Despite Vanishing Wilderness, Tiger Numbers Up 30 Percent Since 2010
India‘s latest tiger census shows a sharp increase in the number of the endangered tigers in the wild, raising hopes that conservation efforts are working, despite several missteps and rising pressure from wildlife poachers.
The 2014 census found at least 2,226 tigers in forests across the country, up from 1,706 found in 2010. Environment minister Prakash Javadekar described the rise as a huge success story and said it was the result of sustained conservation efforts.
“While the tiger population is falling in the world, it is rising in India. This is great news,” Javadekar told journalists in New Delhi.
Tigers in India are threatened by poaching and shrinking habitats from deforestation caused by power projects, roads and human settlements as the country pushes ahead with industrialization, economic development and intensive agriculture. The disappearance of forests has affected the availability of prey and led tigers to stray into human habitats.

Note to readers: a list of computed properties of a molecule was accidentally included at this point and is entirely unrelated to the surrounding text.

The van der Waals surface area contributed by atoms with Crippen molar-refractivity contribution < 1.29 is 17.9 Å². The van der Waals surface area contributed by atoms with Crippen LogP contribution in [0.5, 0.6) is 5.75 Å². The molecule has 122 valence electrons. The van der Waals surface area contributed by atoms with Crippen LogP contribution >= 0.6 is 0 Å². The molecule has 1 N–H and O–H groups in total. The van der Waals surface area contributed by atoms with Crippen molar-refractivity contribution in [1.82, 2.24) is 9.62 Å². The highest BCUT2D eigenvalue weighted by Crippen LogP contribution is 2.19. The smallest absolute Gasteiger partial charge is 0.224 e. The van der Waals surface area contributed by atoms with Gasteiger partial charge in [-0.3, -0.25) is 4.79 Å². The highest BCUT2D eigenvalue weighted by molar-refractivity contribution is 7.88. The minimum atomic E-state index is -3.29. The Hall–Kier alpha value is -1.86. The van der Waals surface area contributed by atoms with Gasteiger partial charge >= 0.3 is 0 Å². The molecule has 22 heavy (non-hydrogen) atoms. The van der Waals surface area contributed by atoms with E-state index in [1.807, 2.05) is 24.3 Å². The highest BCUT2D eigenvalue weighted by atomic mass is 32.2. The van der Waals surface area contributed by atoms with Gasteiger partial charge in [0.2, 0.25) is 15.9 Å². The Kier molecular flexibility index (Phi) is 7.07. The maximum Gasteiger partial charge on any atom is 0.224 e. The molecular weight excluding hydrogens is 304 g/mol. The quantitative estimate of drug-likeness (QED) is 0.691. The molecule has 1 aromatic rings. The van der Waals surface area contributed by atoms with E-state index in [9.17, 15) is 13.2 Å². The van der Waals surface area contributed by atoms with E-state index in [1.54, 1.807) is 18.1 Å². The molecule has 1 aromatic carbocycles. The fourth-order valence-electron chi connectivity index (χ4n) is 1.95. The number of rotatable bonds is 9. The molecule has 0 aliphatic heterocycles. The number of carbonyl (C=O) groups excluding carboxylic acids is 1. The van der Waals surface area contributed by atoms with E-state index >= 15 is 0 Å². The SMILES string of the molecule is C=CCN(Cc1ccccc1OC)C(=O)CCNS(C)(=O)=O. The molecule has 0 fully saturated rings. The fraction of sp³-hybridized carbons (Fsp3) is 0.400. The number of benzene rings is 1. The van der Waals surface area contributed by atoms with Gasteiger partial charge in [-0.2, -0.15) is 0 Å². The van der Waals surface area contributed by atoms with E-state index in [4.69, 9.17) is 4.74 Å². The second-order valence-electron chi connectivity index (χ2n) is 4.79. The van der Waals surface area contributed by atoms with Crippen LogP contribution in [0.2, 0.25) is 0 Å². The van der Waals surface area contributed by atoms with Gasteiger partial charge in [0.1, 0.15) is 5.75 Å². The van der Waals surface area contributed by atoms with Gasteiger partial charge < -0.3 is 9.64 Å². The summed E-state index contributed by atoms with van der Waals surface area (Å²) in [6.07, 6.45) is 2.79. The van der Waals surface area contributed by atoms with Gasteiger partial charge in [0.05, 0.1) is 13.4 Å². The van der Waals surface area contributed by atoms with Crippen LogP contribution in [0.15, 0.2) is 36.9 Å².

Javadekar said more than 9,700 cameras were used in the massive count and the results are the most accurate in the past few decades.
“Never before has such an exercise been taken. We have unique photographs of 80 percent of the tigers” in the wild, he said.
Officials said nearly 380,000 square kilometers (146,000 square miles) of forest area in 18 states were surveyed.
A century ago an estimated 100,000 tigers roamed India’s forests. Their numbers declined steadily until the 1970s, when India banned tiger hunting and embarked on a program to create special reserves and protected areas in national parks and wildlife sanctuaries. Conservation efforts began to pay off around 2010 when tiger numbers began to rise.
India faces intense international scrutiny over its tiger conservation efforts as it has nearly three-fourths of the world’s estimated 3,200 tigers.
Shrinking habitats have brought the wild cats into conflict with farmers who live near tiger reserves. Also, the illegal trade in tiger skin and body parts remains a stubborn and serious threat. Tiger organs and bones fetch high prices on the black market because of demand driven by traditional Chinese medicine practitioners.
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